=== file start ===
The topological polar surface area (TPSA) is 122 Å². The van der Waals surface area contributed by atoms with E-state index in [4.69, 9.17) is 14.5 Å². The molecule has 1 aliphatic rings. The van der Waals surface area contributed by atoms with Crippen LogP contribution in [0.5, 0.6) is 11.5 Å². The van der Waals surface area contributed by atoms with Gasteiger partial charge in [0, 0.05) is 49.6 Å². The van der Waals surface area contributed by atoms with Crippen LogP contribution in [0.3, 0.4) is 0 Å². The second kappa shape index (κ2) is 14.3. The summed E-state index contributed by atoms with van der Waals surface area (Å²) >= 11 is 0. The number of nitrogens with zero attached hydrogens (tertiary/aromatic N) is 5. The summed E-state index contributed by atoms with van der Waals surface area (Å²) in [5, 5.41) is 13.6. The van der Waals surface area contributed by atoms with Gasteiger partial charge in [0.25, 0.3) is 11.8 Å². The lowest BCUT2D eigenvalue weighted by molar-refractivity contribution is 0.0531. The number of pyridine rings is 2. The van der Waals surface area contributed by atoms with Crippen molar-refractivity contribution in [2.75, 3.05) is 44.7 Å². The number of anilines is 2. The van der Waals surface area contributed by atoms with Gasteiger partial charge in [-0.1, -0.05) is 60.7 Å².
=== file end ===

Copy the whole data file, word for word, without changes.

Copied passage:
The topological polar surface area (TPSA) is 122 Å². The van der Waals surface area contributed by atoms with E-state index in [4.69, 9.17) is 14.5 Å². The molecule has 1 aliphatic rings. The van der Waals surface area contributed by atoms with Crippen LogP contribution in [0.5, 0.6) is 11.5 Å². The van der Waals surface area contributed by atoms with Gasteiger partial charge in [0, 0.05) is 49.6 Å². The van der Waals surface area contributed by atoms with Crippen LogP contribution in [0.3, 0.4) is 0 Å². The second kappa shape index (κ2) is 14.3. The summed E-state index contributed by atoms with van der Waals surface area (Å²) >= 11 is 0. The number of nitrogens with zero attached hydrogens (tertiary/aromatic N) is 5. The summed E-state index contributed by atoms with van der Waals surface area (Å²) in [5, 5.41) is 13.6. The van der Waals surface area contributed by atoms with Gasteiger partial charge in [0.25, 0.3) is 11.8 Å². The lowest BCUT2D eigenvalue weighted by molar-refractivity contribution is 0.0531. The number of pyridine rings is 2. The van der Waals surface area contributed by atoms with Crippen molar-refractivity contribution in [2.75, 3.05) is 44.7 Å². The number of anilines is 2. The van der Waals surface area contributed by atoms with Gasteiger partial charge in [-0.1, -0.05) is 60.7 Å².